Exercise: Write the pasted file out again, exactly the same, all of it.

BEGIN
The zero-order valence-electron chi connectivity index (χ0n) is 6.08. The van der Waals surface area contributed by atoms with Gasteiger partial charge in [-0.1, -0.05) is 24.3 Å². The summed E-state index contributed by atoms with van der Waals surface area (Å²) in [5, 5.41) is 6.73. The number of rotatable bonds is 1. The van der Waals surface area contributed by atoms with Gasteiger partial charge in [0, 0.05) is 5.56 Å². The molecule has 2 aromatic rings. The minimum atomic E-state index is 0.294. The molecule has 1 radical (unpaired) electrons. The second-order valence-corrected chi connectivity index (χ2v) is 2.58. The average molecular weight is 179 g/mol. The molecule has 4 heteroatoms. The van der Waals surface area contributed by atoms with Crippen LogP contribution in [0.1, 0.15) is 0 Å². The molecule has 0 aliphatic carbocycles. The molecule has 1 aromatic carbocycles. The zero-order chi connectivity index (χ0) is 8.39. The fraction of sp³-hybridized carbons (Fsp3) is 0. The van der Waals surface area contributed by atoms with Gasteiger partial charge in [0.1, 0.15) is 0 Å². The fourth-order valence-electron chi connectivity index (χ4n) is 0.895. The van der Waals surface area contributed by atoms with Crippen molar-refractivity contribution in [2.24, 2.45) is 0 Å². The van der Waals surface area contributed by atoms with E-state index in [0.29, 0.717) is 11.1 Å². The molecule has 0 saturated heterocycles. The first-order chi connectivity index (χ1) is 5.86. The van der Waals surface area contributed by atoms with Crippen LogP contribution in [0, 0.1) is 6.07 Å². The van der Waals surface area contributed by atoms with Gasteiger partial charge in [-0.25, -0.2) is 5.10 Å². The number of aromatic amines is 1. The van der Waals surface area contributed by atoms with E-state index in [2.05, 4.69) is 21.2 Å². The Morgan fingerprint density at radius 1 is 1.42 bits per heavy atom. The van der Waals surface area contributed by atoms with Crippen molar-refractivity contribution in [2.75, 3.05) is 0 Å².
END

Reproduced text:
The zero-order valence-electron chi connectivity index (χ0n) is 6.08. The van der Waals surface area contributed by atoms with Gasteiger partial charge in [-0.1, -0.05) is 24.3 Å². The summed E-state index contributed by atoms with van der Waals surface area (Å²) in [5, 5.41) is 6.73. The number of rotatable bonds is 1. The van der Waals surface area contributed by atoms with Gasteiger partial charge in [0, 0.05) is 5.56 Å². The molecule has 2 aromatic rings. The minimum atomic E-state index is 0.294. The molecule has 1 radical (unpaired) electrons. The second-order valence-corrected chi connectivity index (χ2v) is 2.58. The average molecular weight is 179 g/mol. The molecule has 4 heteroatoms. The van der Waals surface area contributed by atoms with Crippen LogP contribution in [0.1, 0.15) is 0 Å². The molecule has 0 aliphatic carbocycles. The molecule has 1 aromatic carbocycles. The zero-order chi connectivity index (χ0) is 8.39. The fraction of sp³-hybridized carbons (Fsp3) is 0. The van der Waals surface area contributed by atoms with Gasteiger partial charge in [0.1, 0.15) is 0 Å². The fourth-order valence-electron chi connectivity index (χ4n) is 0.895. The van der Waals surface area contributed by atoms with Crippen molar-refractivity contribution in [2.24, 2.45) is 0 Å². The van der Waals surface area contributed by atoms with E-state index in [0.29, 0.717) is 11.1 Å². The molecule has 0 saturated heterocycles. The first-order chi connectivity index (χ1) is 5.86. The van der Waals surface area contributed by atoms with Crippen LogP contribution in [0, 0.1) is 6.07 Å². The van der Waals surface area contributed by atoms with Gasteiger partial charge in [-0.25, -0.2) is 5.10 Å². The number of aromatic amines is 1. The van der Waals surface area contributed by atoms with E-state index in [2.05, 4.69) is 21.2 Å². The Morgan fingerprint density at radius 1 is 1.42 bits per heavy atom. The van der Waals surface area contributed by atoms with Crippen molar-refractivity contribution in [2.75, 3.05) is 0 Å².